G20 and Belt and Road on the agenda for the future of Italy and Italians

An increasingly interesting international scenario

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London – by Riccardo Cacelli
In a few days (9 and 10 September) the G20 leaders’ summit will be held in New Delhi.

In a recent interview with Moneycontrol, Indian President Modi said: “Every country agrees with another country on some issues and disagrees on others. Once you accept this reality, you work out a way forward based on your national interests. India is also doing the same. We have close relationships with many different countries, some of which are on different sides on certain issues, there is a need for credible multilateralism fueled by institutions that embrace reforms and treat various stakeholders with coherence, equality and dignity.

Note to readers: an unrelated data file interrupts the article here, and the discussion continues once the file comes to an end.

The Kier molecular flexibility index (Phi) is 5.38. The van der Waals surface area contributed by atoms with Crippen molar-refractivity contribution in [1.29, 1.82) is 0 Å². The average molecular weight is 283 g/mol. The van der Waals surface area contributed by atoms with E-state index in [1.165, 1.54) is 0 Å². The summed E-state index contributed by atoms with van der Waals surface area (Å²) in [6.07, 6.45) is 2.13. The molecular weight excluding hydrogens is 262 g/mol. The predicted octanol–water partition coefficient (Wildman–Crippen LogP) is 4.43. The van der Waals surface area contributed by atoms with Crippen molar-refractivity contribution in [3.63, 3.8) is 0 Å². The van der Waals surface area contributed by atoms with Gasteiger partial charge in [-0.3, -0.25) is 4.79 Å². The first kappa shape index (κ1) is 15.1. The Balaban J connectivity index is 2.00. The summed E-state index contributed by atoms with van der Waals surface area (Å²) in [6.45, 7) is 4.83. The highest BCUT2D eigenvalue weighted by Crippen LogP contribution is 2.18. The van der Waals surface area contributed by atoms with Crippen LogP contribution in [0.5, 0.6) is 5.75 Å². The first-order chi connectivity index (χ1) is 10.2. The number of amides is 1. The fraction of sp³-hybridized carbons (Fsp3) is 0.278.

We will see and analyze the outcomes of the summit.
Meanwhile in China, despite the skepticism of the Italian government, he believes that cooperation with Italy on the Belt and Road is “fruitful, with high-quality Italian products entering thousands of families in China. The thousand-year friendship inherited from the ancient Silk Road has endured.” Wang said while visiting Italian Deputy Prime Minister Antonio Tajani in a meeting last Monday.


International geopolitics, the new multipolar world order whose growth is unstoppable require Western governments and companies to reflect and give answers (Belt and Road in primis) to these reflections.
In the national interest.
And not in the interests of any allied government.

Riccardo Cacelli
r.cacelli@cacelli.com

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Business Advisor in Advanced Air Mobility and Urban Air Mobility, Unconvetional Marketing, Blue Ocean Strategy www.cacelli.com r.cacelli@cacelli.com

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